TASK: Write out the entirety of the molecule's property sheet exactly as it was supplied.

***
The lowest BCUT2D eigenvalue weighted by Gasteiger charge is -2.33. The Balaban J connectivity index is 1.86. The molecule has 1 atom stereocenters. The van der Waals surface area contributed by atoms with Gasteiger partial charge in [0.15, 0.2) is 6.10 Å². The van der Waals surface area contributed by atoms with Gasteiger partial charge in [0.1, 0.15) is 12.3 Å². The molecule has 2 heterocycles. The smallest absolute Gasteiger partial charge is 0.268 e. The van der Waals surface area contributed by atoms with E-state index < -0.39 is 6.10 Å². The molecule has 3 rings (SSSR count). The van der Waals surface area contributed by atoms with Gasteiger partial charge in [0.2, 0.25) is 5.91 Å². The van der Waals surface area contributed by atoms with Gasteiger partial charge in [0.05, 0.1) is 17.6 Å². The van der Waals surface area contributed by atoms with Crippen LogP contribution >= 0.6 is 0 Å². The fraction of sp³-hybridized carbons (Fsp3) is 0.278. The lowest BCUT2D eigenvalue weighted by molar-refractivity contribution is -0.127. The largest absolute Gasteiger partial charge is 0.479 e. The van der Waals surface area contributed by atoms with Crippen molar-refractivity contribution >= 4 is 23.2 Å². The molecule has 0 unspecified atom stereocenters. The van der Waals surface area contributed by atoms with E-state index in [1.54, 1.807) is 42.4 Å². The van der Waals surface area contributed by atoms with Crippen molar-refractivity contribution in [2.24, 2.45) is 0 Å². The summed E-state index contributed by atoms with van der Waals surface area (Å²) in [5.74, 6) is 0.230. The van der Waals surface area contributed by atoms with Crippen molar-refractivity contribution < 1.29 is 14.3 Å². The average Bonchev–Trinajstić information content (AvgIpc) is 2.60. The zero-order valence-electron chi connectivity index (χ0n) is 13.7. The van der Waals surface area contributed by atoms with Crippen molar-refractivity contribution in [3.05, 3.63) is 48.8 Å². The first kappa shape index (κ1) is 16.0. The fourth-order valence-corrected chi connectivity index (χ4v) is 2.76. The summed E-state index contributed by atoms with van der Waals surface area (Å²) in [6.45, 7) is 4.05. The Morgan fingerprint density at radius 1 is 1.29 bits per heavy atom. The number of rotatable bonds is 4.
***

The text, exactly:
The lowest BCUT2D eigenvalue weighted by Gasteiger charge is -2.33. The Balaban J connectivity index is 1.86. The molecule has 1 atom stereocenters. The van der Waals surface area contributed by atoms with Gasteiger partial charge in [0.15, 0.2) is 6.10 Å². The van der Waals surface area contributed by atoms with Gasteiger partial charge in [0.1, 0.15) is 12.3 Å². The molecule has 2 heterocycles. The smallest absolute Gasteiger partial charge is 0.268 e. The van der Waals surface area contributed by atoms with E-state index < -0.39 is 6.10 Å². The molecule has 3 rings (SSSR count). The van der Waals surface area contributed by atoms with Gasteiger partial charge in [0.2, 0.25) is 5.91 Å². The van der Waals surface area contributed by atoms with Gasteiger partial charge in [0.05, 0.1) is 17.6 Å². The van der Waals surface area contributed by atoms with Crippen LogP contribution >= 0.6 is 0 Å². The fraction of sp³-hybridized carbons (Fsp3) is 0.278. The lowest BCUT2D eigenvalue weighted by molar-refractivity contribution is -0.127. The largest absolute Gasteiger partial charge is 0.479 e. The van der Waals surface area contributed by atoms with Crippen molar-refractivity contribution >= 4 is 23.2 Å². The molecule has 0 unspecified atom stereocenters. The van der Waals surface area contributed by atoms with E-state index in [1.54, 1.807) is 42.4 Å². The van der Waals surface area contributed by atoms with Crippen molar-refractivity contribution in [2.24, 2.45) is 0 Å². The summed E-state index contributed by atoms with van der Waals surface area (Å²) in [5.74, 6) is 0.230. The van der Waals surface area contributed by atoms with Crippen molar-refractivity contribution < 1.29 is 14.3 Å². The average Bonchev–Trinajstić information content (AvgIpc) is 2.60. The zero-order valence-electron chi connectivity index (χ0n) is 13.7. The van der Waals surface area contributed by atoms with Crippen molar-refractivity contribution in [3.05, 3.63) is 48.8 Å². The first kappa shape index (κ1) is 16.0. The fourth-order valence-corrected chi connectivity index (χ4v) is 2.76. The summed E-state index contributed by atoms with van der Waals surface area (Å²) in [6.45, 7) is 4.05. The Morgan fingerprint density at radius 1 is 1.29 bits per heavy atom. The number of rotatable bonds is 4.